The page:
Vehicle frame

A vehicle's bare ladder frame
Proton Prevé with unibody construction

A vehicle frame, also known as its chassis, is the main supporting structure of a motor vehicle, to which all other components are attached, comparable to the skeleton of an organism.

Until the 1930s virtually every car had a structural frame, separate from its body. This construction design is known as body-on-frame. Over time, nearly all passenger cars have migrated to unibody construction, meaning their chassis and bodywork have been integrated into one another.

Nearly all trucks, buses, and most pickups continue to use a separate frame as their chassis.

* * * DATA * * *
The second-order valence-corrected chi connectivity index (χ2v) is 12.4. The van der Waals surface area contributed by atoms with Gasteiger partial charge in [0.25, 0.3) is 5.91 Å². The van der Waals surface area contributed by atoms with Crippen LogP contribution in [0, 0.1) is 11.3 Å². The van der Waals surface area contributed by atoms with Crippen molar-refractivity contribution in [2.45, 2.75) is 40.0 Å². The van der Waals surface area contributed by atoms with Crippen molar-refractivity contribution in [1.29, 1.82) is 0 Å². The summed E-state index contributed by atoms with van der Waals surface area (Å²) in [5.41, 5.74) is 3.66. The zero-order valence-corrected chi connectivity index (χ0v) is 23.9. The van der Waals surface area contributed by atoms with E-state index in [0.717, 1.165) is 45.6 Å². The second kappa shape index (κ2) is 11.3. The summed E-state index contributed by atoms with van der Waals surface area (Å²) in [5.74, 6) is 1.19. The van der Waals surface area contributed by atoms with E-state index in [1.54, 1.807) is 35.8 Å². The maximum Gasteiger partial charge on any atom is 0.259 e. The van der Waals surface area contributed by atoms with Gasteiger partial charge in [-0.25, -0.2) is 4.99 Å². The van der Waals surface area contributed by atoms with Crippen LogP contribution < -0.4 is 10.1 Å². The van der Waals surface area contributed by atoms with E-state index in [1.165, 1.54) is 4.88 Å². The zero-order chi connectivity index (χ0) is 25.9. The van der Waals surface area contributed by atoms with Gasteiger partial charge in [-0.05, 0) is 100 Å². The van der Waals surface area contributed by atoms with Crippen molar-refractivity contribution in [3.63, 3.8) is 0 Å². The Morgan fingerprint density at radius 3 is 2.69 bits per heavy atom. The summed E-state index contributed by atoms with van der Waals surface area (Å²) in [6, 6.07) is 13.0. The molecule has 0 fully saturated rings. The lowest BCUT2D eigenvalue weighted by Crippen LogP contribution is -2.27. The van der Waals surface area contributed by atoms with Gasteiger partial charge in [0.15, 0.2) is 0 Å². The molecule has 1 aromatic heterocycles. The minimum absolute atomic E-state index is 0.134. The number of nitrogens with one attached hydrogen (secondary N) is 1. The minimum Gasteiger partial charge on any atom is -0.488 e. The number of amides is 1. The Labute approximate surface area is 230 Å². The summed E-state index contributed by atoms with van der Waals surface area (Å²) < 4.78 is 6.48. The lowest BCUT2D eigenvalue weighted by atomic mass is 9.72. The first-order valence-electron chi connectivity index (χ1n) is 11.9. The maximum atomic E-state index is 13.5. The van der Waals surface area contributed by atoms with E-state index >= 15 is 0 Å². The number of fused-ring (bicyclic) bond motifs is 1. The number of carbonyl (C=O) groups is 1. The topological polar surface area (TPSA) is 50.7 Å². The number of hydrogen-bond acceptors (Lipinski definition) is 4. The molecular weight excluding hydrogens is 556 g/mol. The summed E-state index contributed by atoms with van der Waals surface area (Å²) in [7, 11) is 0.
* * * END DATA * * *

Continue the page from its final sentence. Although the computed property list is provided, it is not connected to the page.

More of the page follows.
The main functions of a frame in motor vehicles are:[1]

  1. To support the vehicle's mechanical components and body
  2. To deal with static and dynamic loads, without undue deflection or distortion.
These include:
  • Weight of the body, passengers, and cargo loads.
  • Vertical and torsional twisting transmitted by going over uneven surfaces.
  • Transverse lateral forces caused by road conditions, side wind, and steering the vehicle.
  • Torque from the engine and transmission.
  • Longitudinal tensile forces from starting and acceleration, as well as compression from braking.
  • Sudden impacts from collisions.

Types of frame according to the construction:

  • Ladder type frame
  • X-Type frame
  • Off set frame
  • Off set with cross member frame
  • Perimeter Frame
Other Languages
polski: Rama pojazdu
Simple English: Frame (vehicle)
svenska: Underrede